“Procrastinator” sounds pretty respectable. Scripture translations use other words that are downright unappealing. In Strong’s Concordance, I found that “sluggard” and “slothful” mean “slack (put off), indolent, idle.” “Lazy” is “not inclined to work.” “Indolent” has a root meaning “lazy, seeking to avoid pain.”
What did this mean in my life?
I am being a sluggard, lazy, slothful when I do not do what needs doing when it needs doing – when I do not work in season. Certainly I am those things if I HABITUALLY do not do what needs doing when it needs doing.
Nasty words. For me, a nasty habit.
I was still baffled about “indolent” because I didn’t know what pain I was avoiding. Then I realized by procrastinating I was seeking to avoid the pain of doing something I did not WANT to do. I might play instead of work or choose other work. At 6 p.m. I could be deep into cleaning a closest. Did the closet need cleaning? Yep. Was I working hard? Yep. Was cleaning the closet the in season thing to do? Nope. Preparing dinner was the in season thing to do.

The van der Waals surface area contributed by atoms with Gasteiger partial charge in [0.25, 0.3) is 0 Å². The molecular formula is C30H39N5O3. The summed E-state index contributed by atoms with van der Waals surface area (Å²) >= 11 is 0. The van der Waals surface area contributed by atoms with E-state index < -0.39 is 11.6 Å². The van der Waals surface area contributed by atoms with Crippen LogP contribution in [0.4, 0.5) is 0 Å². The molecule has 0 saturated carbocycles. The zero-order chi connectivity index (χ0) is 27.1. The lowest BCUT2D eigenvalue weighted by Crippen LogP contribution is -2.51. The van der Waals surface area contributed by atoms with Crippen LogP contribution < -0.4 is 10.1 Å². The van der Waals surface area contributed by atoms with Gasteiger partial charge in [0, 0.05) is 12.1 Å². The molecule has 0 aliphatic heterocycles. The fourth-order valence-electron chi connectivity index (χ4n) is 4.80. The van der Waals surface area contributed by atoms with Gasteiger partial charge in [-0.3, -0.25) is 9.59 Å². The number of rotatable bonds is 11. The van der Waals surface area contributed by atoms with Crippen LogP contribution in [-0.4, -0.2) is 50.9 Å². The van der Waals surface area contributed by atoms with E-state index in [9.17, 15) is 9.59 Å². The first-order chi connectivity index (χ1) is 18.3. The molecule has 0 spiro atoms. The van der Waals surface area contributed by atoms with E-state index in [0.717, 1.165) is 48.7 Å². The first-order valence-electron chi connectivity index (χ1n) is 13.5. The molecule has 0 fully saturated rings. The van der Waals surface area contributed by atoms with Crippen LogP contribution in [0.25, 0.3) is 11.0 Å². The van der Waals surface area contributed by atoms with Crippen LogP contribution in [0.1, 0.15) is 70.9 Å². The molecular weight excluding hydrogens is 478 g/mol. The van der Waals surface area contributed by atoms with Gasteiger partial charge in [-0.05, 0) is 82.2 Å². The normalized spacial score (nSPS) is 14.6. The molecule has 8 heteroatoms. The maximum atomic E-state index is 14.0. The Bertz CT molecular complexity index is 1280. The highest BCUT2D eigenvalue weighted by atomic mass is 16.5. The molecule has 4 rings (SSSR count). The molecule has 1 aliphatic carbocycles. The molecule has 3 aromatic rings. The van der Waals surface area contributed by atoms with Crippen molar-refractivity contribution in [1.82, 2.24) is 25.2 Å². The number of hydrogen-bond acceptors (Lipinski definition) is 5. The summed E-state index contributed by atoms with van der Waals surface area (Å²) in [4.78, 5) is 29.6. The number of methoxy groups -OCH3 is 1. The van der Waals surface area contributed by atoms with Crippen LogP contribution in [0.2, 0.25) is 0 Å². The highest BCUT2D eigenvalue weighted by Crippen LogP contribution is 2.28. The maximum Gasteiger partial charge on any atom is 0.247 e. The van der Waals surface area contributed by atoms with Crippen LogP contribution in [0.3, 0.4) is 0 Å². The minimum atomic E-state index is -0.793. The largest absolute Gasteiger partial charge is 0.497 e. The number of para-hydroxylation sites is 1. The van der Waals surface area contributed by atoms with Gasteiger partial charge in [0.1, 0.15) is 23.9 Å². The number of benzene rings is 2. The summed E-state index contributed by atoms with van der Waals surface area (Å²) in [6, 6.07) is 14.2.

We should use kind, gentle words. However, I had used them to delude myself into thinking I was not so bad. I did not call a spade a spade.
I was masking truth when I needed the truth to be uncovered. My desire to change is dulled by the use of words that mask truth. I had to recognize that by repeatedly putting off what needed doing when it needed doing, I had become a sluggard, slothful.
Accepting biblical terminology helps me desire something better. It helps me submit to change.
Are you in the same place?
This week let’s be alert to hearing and using words that soften truth. Let’s think about whether or not that usage was appropriate, and recognize the actual meaning.